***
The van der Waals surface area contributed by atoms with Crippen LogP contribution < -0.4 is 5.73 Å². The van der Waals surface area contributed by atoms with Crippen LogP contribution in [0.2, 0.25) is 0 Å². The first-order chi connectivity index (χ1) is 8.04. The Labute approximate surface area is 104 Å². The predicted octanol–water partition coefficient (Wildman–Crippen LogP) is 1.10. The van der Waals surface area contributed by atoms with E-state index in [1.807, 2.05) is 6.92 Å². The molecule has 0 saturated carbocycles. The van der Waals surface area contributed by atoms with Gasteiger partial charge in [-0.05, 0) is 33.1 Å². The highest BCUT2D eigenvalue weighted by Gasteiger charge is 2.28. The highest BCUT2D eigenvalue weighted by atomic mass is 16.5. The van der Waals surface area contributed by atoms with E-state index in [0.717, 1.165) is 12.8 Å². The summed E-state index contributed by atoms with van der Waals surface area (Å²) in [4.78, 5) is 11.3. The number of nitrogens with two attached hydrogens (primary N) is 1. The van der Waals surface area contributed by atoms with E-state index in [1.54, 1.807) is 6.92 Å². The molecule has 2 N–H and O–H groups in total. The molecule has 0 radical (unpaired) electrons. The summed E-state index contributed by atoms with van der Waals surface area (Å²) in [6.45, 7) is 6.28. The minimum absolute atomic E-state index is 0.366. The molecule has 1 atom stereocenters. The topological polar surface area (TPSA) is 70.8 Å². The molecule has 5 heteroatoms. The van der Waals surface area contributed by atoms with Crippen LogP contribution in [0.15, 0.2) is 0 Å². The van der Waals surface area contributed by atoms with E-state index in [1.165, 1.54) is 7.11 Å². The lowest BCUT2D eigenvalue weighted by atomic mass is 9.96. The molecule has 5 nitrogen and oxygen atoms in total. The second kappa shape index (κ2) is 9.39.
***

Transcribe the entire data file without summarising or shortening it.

The van der Waals surface area contributed by atoms with Crippen LogP contribution < -0.4 is 5.73 Å². The van der Waals surface area contributed by atoms with Crippen LogP contribution in [0.2, 0.25) is 0 Å². The first-order chi connectivity index (χ1) is 8.04. The Labute approximate surface area is 104 Å². The predicted octanol–water partition coefficient (Wildman–Crippen LogP) is 1.10. The van der Waals surface area contributed by atoms with E-state index in [1.807, 2.05) is 6.92 Å². The molecule has 0 saturated carbocycles. The van der Waals surface area contributed by atoms with Gasteiger partial charge in [-0.05, 0) is 33.1 Å². The highest BCUT2D eigenvalue weighted by Gasteiger charge is 2.28. The highest BCUT2D eigenvalue weighted by atomic mass is 16.5. The van der Waals surface area contributed by atoms with E-state index in [0.717, 1.165) is 12.8 Å². The summed E-state index contributed by atoms with van der Waals surface area (Å²) in [4.78, 5) is 11.3. The number of nitrogens with two attached hydrogens (primary N) is 1. The van der Waals surface area contributed by atoms with E-state index in [1.54, 1.807) is 6.92 Å². The molecule has 2 N–H and O–H groups in total. The molecule has 0 radical (unpaired) electrons. The summed E-state index contributed by atoms with van der Waals surface area (Å²) in [6.45, 7) is 6.28. The minimum absolute atomic E-state index is 0.366. The molecule has 1 atom stereocenters. The topological polar surface area (TPSA) is 70.8 Å². The molecule has 5 heteroatoms. The van der Waals surface area contributed by atoms with Crippen LogP contribution in [0.15, 0.2) is 0 Å². The van der Waals surface area contributed by atoms with E-state index in [1.165, 1.54) is 7.11 Å². The lowest BCUT2D eigenvalue weighted by atomic mass is 9.96. The molecule has 5 nitrogen and oxygen atoms in total. The second kappa shape index (κ2) is 9.39.